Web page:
The Positive Train Control system has garnered plenty of attention after officials determined it was not installed on the Philadelphia railway where Amtrak Regional 188 hurled off the tracks Tuesday night, killing eight people and injuring over 200 others. Yet another system called Automatic Train Control which has been around for decades also wasn’t installed on the track, even though it’s installed on tracks throughout the country.
“Exactly what that system is designed to do is to prevent derailments due to overspeed,” said NTSB officials Robert Sumwalt.
Sumwalt says investigators don’t know where Amtrak’s ATC system has gaps though they intend to find out. Amtrak officials say high level management was unaware the fail safe system was missing near the curve where Amtrak 188 went off the tracks.
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“We’re going to want to interview the people who were responsible for making those decisions,” Sumwalt said. “We ultimately will make an evaluation as to whether or not that was sufficient risk management.”
ATC is an older rail-based safety system that experts say works efficiently. It signals the engineer if the train exceeds speed limits. The engineer has a few seconds to slow the train before the safety system takes over and brings it to a stop. During Tuesday’s derailment, the train was traveling over 100 mph while entering a 50 mph curve, according to investigators.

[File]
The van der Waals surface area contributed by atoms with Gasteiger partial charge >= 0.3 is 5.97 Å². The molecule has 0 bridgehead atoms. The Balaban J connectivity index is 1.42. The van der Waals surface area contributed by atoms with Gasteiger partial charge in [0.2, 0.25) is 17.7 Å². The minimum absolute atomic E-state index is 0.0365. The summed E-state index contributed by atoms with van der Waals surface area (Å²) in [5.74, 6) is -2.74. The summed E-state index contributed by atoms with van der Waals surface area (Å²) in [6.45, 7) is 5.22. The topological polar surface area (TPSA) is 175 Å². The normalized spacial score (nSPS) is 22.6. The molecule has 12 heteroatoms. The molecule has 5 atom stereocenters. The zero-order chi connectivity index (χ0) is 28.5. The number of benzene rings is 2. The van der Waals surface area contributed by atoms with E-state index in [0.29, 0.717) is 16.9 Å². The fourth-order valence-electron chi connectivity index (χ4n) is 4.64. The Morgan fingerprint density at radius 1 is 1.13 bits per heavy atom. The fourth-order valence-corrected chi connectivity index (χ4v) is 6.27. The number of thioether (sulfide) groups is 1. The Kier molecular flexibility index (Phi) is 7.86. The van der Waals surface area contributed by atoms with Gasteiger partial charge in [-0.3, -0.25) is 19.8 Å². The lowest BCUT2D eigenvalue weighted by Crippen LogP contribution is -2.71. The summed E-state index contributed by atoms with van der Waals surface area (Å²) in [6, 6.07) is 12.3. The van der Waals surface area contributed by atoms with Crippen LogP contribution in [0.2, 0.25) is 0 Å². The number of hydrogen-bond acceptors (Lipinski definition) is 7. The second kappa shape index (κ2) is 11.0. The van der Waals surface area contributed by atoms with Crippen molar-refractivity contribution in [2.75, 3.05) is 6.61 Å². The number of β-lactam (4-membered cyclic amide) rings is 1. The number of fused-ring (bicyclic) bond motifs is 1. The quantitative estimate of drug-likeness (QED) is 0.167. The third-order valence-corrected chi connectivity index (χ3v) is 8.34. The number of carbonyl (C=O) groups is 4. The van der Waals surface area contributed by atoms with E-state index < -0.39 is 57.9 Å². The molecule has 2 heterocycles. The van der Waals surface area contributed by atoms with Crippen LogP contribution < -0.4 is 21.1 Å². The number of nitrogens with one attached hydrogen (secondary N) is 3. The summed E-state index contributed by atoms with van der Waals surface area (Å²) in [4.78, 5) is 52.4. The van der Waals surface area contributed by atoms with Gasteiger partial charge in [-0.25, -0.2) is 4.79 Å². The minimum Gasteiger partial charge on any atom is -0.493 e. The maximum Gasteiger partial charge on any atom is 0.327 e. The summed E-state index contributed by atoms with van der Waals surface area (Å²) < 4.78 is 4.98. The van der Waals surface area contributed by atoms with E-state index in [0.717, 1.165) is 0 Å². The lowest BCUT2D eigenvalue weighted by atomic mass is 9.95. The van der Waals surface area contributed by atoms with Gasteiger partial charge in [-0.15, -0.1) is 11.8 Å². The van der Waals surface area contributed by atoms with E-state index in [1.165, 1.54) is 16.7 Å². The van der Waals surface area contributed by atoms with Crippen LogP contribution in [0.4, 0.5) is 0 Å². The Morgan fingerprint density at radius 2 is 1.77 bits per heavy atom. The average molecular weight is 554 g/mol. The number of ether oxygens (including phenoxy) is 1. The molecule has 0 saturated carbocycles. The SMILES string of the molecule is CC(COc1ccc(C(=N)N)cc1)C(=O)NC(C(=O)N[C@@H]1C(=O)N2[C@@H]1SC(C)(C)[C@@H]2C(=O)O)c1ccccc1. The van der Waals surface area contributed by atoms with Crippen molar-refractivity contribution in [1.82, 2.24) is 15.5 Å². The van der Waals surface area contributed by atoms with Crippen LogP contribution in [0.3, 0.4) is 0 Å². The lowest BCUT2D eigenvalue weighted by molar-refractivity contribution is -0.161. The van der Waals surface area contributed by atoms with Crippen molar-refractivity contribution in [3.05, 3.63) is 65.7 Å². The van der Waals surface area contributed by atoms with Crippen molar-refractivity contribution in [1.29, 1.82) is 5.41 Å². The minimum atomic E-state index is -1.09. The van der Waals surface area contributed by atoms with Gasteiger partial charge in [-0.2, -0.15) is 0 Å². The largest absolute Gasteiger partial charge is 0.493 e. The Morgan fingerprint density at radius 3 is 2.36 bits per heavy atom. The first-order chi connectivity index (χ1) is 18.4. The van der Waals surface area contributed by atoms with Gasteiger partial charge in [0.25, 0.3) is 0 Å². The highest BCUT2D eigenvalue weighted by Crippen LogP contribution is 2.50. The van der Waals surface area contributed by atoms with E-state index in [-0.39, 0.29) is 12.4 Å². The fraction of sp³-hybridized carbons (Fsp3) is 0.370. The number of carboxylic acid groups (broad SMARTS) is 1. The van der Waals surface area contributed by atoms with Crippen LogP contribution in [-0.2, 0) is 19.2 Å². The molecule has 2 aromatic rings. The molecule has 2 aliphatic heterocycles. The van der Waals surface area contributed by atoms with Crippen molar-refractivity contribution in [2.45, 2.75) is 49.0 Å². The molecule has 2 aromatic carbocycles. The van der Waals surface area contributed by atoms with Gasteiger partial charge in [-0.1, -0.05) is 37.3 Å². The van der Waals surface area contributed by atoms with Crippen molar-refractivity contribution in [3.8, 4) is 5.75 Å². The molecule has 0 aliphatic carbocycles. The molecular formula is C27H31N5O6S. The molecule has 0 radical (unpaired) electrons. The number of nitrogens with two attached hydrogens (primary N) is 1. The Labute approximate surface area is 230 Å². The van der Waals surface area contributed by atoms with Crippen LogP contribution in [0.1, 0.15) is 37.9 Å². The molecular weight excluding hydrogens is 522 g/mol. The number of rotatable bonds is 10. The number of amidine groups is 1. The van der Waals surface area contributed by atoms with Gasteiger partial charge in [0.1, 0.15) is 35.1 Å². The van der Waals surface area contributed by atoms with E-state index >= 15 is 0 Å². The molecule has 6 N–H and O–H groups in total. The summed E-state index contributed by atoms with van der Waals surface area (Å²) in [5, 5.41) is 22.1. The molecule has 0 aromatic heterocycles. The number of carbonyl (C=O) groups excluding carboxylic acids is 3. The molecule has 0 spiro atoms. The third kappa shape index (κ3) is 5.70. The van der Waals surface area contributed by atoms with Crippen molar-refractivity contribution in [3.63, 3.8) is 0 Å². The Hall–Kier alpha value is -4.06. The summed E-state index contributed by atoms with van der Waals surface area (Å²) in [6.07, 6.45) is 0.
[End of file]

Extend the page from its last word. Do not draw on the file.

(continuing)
“From my understanding there was supposed to be Automatic Train Control at that site,” said Dr. Allen Zarembski, the director of railroad engineering at the University of Delaware.
Dr. Zarembski, who consults the state of Pennsylvania on rail safety, was surprised when informed the ATC system was missing on the section of track where the derailment occurred.
“The coded signal, the coded pulse, automatic train control system is supposed to be in operation through the northeast corridor,” he said.
While the northbound section of track the train was traveling on does not have the ATC, the southbound side does have the safety system in place. Amtrak officials say the reason why it wasn’t installed on the northbound side is because they did not believe a train would be able to travel from Philadelphia’s 30th Street Station to the location of the derailment in Port Richmond at a fast enough speed to cause a dangerous situation.